For more information on the event, including participating hotels, agenda and registration, please click here.

We hope to see you at Big Iron 2020!

Featured STEP ND Activity: Marketing your Company with Virtual Reality

Featured STEP ND Activity: Marketing your Company with Virtual Reality

Posted on October 18, 2018

Give international customers a tour of your facility, let them see the crops growing in the field or get an in-depth view of your product -- all without travel and language barriers. That is a virtual reality tour. STEP ND is now reimbursing companies up to $3,000 for virtual reality (VR) projects related to international marketing. A virtual reality tour is created by filming your location or product with special cameras and processing the footage into 360° digital media. VR tours are typically accessible via website, an emailed link or social media. By clicking a button, international customers may experience an engaging, interactive tour using a headset and smart phone. It’s an exciting tool to differentiate your company from the competition and build a personal connection with buyers. Apply for STEP ND reimbursement before you begin a VR project by filling out and submitting the STEP ND Company Application and the STEP ND Marketing Application.

A local company currently providing virtual reality services is Be More Colorful, based in Fargo.

Import Process A-to-Z: Documents & Handouts

Import Process A-to-Z: Documents & Handouts

Posted on March 17, 2015

Thank you for attending the March Trade Talk, 'Import Process A-to-Z.'  Below are links to the presentation and other documents Mr. Laden referenced during his presentation.  Please feel free to download he documents as needed.  If you have any questions, please contact Lindsey Warner at lindsey@ndto.com.

Marine Insurance Webinar – Speaker Bios

Marine Insurance Webinar – Speaker Bios

Posted on October 20, 2011

Bob Furjanic, President of Four Anchors Worldwide LLC
Bob Furjanic is a graduate of Northern Illinois University in DeKalb, IL. He has been president of Four Anchors Worldwide LLC, a Marine insurance brokerage, in Pleasantville, NY, since 2007. Prior to founding his own company, Bob worked for various brokers producing and servicing cargo and hull and machinery insurance for over 30 years. Earlier in his career, he was a claims manager for a steel importer and a legal assistant for a maritime law firm. Four Anchors Worldwide LLC specializes in cargo insurance on agricultural and steel products and is licensed in 13 states, including North Dakota.

www.fouranchors.com

Steve Erhardt, Vice President of CSL Global
Steve Erhardt is a graduate of the U.S. Merchant Marine Academy in Kings Point, New York with a bachelor's degree in Marine Transportation.  He has worked in the marine surveying field since 1992, for various national and international  companies, working in the Ports of Houston, Norfolk and presently in Minneapolis.  Steve is a Certified Marine Surveyor  with the National Association of Marine Surveyors and specializes in conducting both cargo claims investigations and cargo loss control surveys.  He currently holds the position of Vice President with CSL Global, an international marine consultancy company, managing their Project Cargo and Loss Control surveying business in North America.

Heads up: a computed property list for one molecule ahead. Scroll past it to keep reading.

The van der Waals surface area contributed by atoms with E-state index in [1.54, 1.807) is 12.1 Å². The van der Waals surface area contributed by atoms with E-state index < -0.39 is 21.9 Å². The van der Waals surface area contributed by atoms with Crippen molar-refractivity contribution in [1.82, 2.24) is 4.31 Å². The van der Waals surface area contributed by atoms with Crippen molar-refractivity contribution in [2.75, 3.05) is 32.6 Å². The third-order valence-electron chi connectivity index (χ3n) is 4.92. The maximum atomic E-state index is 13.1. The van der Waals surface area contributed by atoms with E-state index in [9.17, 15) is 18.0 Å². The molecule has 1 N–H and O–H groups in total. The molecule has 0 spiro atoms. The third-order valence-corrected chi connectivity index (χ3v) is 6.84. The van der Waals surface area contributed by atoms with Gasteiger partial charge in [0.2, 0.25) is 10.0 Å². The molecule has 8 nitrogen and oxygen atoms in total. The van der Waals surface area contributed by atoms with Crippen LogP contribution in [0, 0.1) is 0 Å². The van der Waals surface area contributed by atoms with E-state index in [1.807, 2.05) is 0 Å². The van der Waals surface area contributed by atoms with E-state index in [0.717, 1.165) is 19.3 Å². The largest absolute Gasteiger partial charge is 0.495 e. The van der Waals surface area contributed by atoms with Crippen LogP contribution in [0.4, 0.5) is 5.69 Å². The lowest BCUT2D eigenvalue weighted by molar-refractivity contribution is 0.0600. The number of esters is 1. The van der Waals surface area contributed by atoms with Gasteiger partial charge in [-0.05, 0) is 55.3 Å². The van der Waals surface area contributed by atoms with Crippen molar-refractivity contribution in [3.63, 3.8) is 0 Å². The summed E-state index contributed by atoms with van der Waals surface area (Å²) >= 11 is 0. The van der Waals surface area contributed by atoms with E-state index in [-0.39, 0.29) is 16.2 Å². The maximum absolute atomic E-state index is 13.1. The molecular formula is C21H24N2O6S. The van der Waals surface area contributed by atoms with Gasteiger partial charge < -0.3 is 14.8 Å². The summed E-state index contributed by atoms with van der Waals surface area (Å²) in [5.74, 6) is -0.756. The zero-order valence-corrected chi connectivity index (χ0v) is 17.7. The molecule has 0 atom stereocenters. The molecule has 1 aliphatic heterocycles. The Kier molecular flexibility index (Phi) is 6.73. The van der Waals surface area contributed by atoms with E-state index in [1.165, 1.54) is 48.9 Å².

Peter Hamner, Project Manager for Conway & Robinson LLC
Peter Hamner has a BS degree in Wood Science and Forest Products from Virginia Tech and a Master's Degree in Forestry from the University of Kentucky. Until the summer of 2010, he worked for nine years as a research associate at Virginia Tech's - Center for Unit Load Design, the only laboratory with facilities capable of evaluating all aspects of pallet, packaging, and material handling design and efficiency. Over the past 6 years, Peter has accumulated particular expertise and experience in the area of mold and moisture mitigation targeting all forms of wood packaging materials. Subsequently, he has worked as a project consultant for White & Company Packaging Solutions to develop comprehensive mold control programs for wood pallet suppliers, provide technical evaluations and recommendations for mold and moisture contamination issues associated with products shipped on wood pallets, and evaluate the efficacy of mold control chemical treatments for lumber and wood pallets. Peter currently works as a project manager for Conway & Robison LLC providing audit, certification, and consulting services to wood packaging manufacturers.